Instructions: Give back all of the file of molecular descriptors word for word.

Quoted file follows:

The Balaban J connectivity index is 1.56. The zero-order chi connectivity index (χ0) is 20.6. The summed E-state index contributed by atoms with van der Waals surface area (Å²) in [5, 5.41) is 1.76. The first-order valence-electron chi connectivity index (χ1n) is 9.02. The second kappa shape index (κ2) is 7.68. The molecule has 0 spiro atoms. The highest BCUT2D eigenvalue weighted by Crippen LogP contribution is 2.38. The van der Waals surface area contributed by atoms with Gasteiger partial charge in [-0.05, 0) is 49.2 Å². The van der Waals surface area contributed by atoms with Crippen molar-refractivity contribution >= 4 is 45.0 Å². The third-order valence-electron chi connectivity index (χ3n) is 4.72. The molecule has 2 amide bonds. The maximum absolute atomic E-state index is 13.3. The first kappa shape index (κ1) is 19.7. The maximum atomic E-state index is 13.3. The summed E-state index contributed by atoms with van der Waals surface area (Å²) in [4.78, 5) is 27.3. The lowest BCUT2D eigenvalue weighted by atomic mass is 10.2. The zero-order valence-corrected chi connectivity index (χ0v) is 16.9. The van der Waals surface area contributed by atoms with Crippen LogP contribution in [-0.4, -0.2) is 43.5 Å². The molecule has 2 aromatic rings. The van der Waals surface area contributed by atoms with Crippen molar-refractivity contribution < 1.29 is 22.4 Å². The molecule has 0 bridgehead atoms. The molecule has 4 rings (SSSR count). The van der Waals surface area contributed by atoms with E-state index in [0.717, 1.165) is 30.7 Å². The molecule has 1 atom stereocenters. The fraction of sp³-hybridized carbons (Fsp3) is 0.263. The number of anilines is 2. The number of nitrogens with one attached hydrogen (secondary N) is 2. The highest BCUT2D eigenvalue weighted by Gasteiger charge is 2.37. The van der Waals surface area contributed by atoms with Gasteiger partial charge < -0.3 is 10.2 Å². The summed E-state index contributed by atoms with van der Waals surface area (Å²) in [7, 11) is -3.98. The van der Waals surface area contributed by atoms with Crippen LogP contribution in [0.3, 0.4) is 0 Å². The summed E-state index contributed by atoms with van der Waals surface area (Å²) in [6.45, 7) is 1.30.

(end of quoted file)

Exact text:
The Balaban J connectivity index is 1.56. The zero-order chi connectivity index (χ0) is 20.6. The summed E-state index contributed by atoms with van der Waals surface area (Å²) in [5, 5.41) is 1.76. The first-order valence-electron chi connectivity index (χ1n) is 9.02. The second kappa shape index (κ2) is 7.68. The molecule has 0 spiro atoms. The highest BCUT2D eigenvalue weighted by Crippen LogP contribution is 2.38. The van der Waals surface area contributed by atoms with Gasteiger partial charge in [-0.05, 0) is 49.2 Å². The van der Waals surface area contributed by atoms with Crippen molar-refractivity contribution >= 4 is 45.0 Å². The third-order valence-electron chi connectivity index (χ3n) is 4.72. The molecule has 2 amide bonds. The maximum absolute atomic E-state index is 13.3. The first kappa shape index (κ1) is 19.7. The maximum atomic E-state index is 13.3. The summed E-state index contributed by atoms with van der Waals surface area (Å²) in [4.78, 5) is 27.3. The lowest BCUT2D eigenvalue weighted by atomic mass is 10.2. The zero-order valence-corrected chi connectivity index (χ0v) is 16.9. The van der Waals surface area contributed by atoms with Crippen LogP contribution in [-0.4, -0.2) is 43.5 Å². The molecule has 2 aromatic rings. The van der Waals surface area contributed by atoms with Crippen molar-refractivity contribution < 1.29 is 22.4 Å². The molecule has 0 bridgehead atoms. The molecule has 4 rings (SSSR count). The van der Waals surface area contributed by atoms with E-state index in [0.717, 1.165) is 30.7 Å². The molecule has 1 atom stereocenters. The fraction of sp³-hybridized carbons (Fsp3) is 0.263. The number of anilines is 2. The number of nitrogens with one attached hydrogen (secondary N) is 2. The highest BCUT2D eigenvalue weighted by Gasteiger charge is 2.37. The van der Waals surface area contributed by atoms with Gasteiger partial charge < -0.3 is 10.2 Å². The summed E-state index contributed by atoms with van der Waals surface area (Å²) in [7, 11) is -3.98. The van der Waals surface area contributed by atoms with Crippen LogP contribution in [0.3, 0.4) is 0 Å². The summed E-state index contributed by atoms with van der Waals surface area (Å²) in [6.45, 7) is 1.30.